Ulrika Marklund Group
Neuronal subtype specification in the developing enteric nervous system
The peristaltic movements, secretion and blood flow in the gastrointestinal tract are controlled by the enteric nervous system (ENS), a series of ganglia contained within the gut wall. ENS dysfunction has been associated with many disorders including Hirschsprung disease, achalasia and some cases of Parkinson's disease. Despite the critical role of distinct enteric neurons for normal gut function, relatively little is known about their subtype specification during the development. Our project aims to uncover the regulatory mechanisms and the molecular programs that control neuronal cell fate decisions and differentiation in the developing ENS. Such knowledge may increase the understanding of ENS disorders and advance the development of novel regenerative therapies.
The ENS is derived from neural crest cells, which at early developmental stages colonize the whole extent of the gut whilst extensively proliferating and differentiating, resulting in an intricate network of neuronal circuits. To this date 15-20 adult distinct subtypes of neurons have been identified but the mechanisms for their diversification are still unclear. Previous studies have indicated that different neurons are generated in sequence. We are studying the molecular mechanisms of this temporal regulation of cell type specification. Furthermore we perform comparative studies of the differentiation programs of equivalent neurons in the central nervous system. To address these questions we use a wide range of methodologies including transcriptome profiling, histochemical expression analysis, and functional in vivo assays in chick and mouse.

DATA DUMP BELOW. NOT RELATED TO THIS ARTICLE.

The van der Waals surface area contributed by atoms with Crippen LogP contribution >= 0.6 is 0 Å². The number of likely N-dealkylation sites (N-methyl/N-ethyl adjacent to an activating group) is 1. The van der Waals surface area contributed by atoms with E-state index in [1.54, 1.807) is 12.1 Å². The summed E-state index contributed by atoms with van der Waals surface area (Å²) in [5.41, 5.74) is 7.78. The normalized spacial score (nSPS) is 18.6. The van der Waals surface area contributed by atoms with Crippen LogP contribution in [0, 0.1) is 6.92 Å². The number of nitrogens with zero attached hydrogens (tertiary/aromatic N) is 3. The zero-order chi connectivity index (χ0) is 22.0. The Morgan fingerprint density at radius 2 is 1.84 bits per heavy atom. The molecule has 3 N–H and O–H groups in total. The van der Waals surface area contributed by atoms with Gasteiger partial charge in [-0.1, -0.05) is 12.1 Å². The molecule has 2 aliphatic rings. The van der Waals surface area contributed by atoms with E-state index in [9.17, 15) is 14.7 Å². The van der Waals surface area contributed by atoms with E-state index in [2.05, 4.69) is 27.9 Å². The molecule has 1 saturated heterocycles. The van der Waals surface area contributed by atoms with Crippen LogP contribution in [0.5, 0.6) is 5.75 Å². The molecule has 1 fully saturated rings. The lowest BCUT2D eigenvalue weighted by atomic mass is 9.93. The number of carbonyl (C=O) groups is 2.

If you would be interested to join the lab as a Postdoc or Master student, please send a request by email (Ulrika.Marklund@ki.se) including a short CV and a description of your research interests.
|Viktoria Knoflach||PhD student|
|Ulrika Marklund||Assistant professor|
|Khomgrit Morarach||PhD student|